Secretion of Hcp is the hallmark of a functional T6SS in many bacterial species. Other organisms that carry T6SS gene clusters typically regulate secretion of Hcp orthologs. For example, certain regulatory mutants of P. aeruginosa secretes an Hcp homolog (8). Cystic fibrosis (CF) patients with chronic P. aeruginosa lung infections will produce antibodies to Hcp after several years of infection, suggesting that the T6SS is expressed only after adaptation of P. aeruginosa to the chronic inflammatory environment of the CF lung (8). B. mallei tightly regulates a T6SS that secretes an Hcp ortholog, and mutations that block its secretion are profoundly attenuated in a hamster model (18). An Hcp ortholog is also secreted by the T6SS of enteroaggregative E. coli, but its role in pathogenesis is not known (10). The fish pathogen Edwardsiella tarda secretes the Hcp homolog EvpC, and mutations in genes corresponding to those present in the V. cholerae T6SS cluster fail to multiply inside phagocytic cells from fish (18).

Hcp genes are often found embedded in T6SS gene clusters and adjacent to vgrG genes (7, 8, 1018). The close proximity of hcp and vgrG genes to other T6SS genes, suggests that VgrG and Hcp may be preferred substrates or essential components of the T6SS apparatus. V. cholerae contains three genes that encode VgrG proteins, vgrG-1, vgrG-2, and vgrG-3, and inactivation of hcp blocks secretion of all three of these proteins (7). Inactivation of VgrG-2 blocks secretion of Hcp, VgrG-1, and VgrG-3 and attenuates V. cholerae for cytotoxicity toward Dictyostelium amoebae and J774 macrophages (7). Thus, Hcp and VgrG-2 may contribute to the function of T6S apparatus despite the fact that they also appear to be transported substrates of the system.

In this article, we present evidence that the V. cholerae T6SS likely builds a structure that is predicted to be similar to the tail spike protein complex of the E. coli bacteriophage T4 (24). One of the proteins predicted to be in the T6SS complex (VgrG-1) encodes an enzyme that covalently cross-links host cell actin, and we show here that it is responsible for T6SS-dependent macrophage cytotoxicity. By analogy to phage tail spikes, the predicted VgrG trimeric complex may serve the purpose of puncturing host membranes as well as serving as a channel for export of macromolecules out of the bacterial cell and into a target cell.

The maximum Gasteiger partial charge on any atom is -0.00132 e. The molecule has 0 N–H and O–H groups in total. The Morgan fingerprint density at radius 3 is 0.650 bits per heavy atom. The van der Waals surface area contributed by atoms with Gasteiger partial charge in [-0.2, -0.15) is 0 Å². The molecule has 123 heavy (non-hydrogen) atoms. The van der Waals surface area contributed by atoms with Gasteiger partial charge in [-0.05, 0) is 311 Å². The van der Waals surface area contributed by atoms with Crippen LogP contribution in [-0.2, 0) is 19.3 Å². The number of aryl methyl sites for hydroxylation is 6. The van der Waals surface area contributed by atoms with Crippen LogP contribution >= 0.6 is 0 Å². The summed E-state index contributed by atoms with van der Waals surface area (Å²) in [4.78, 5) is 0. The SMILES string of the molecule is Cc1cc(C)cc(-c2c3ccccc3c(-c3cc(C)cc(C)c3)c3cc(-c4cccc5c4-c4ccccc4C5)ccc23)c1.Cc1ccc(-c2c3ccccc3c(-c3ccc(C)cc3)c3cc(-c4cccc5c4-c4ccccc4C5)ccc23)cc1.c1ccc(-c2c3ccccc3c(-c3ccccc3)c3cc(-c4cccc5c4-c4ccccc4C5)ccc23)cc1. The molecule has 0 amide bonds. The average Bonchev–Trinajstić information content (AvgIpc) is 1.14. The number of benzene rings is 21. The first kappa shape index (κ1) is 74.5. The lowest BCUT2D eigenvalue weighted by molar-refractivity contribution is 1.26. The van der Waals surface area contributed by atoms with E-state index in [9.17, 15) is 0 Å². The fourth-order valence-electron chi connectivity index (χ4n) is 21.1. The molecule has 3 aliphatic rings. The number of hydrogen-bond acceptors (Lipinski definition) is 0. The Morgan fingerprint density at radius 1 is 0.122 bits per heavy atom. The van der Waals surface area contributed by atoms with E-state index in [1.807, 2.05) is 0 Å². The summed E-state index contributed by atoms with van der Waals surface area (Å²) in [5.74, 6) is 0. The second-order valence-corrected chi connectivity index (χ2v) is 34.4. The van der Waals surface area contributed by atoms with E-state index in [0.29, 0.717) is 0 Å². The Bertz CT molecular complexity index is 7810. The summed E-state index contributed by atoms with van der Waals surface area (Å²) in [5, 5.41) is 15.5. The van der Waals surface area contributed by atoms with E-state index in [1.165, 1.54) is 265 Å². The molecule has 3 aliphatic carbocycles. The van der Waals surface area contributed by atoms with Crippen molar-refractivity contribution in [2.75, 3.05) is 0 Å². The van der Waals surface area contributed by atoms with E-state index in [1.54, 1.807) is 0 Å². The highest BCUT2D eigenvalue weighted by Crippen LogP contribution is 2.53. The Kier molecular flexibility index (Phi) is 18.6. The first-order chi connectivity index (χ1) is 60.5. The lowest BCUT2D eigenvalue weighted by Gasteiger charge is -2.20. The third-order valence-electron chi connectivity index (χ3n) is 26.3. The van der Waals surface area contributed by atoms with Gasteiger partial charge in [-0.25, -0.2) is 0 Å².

Results

Secretion of Hcp Requires VgrG-1 and VgrG-2.

To understand the various roles that the vgrG and hcp genes play in T6SS-dependent secretion of Hcp and virulence toward eukaryotic cells, we performed a series of genetic, biochemical, and cell-biological analyses. The role of vgrG-1 and vgrG-3 in these phenotypes had not previously been determined. An in-frame deletion of vgrG-3 showed no defect in Hcp secretion, nor was this mutant any less virulent toward amoebae than wild-type V52 (data not shown). However, mutants carrying in-frame deletions of vgrG-1 or vgrG-2 were unable to secrete epitope tagged versions of VgrG-1 and VgrG-2 (Fig. 1). These mutants were also unable to secrete wild type levels of Hcp (Fig. 1). These defects were most efficiently complemented by arabinose-inducible expression of the homologous gene but not the heterologous gene, suggesting that both VgrG-1 and VgrG-2 were essential components of the T6SS. Mutants defective in vgrG-1 and vgrG-2 also showed no virulence toward amoebae and mammalian macrophage cell lines, such as J774 and RAW 264.7 cells (data not shown).

Fig. 1.
Hcp export requires the presence of VgrG-1 and VgrG-2. Plasmids allowing the inducible expression of HA-tagged VgrG-1 (pVgrG1), vsvG-tagged VgrG-2 (pVgrG2), or plasmid control (control) were introduced into wild-type V. cholerae, or isogenic mutants lacking ...

VgrG-1 Cross-Links Actin.

Although all VgrG proteins are related to each other through several conserved domains (see below), VgrG-1 is unique in that it carries a C-terminal extension of 446-aa residues that shares extensive homology to the actin cross-linking domain (ACD) of the V. cholerae RtxA toxin (25) [see supporting information (SI) Fig. 6]. Indeed, ectopic expression of the ACD from VgrG-1 inside eukaryotic cells was reported to cause cell rounding and covalent cross-linking of actin (25).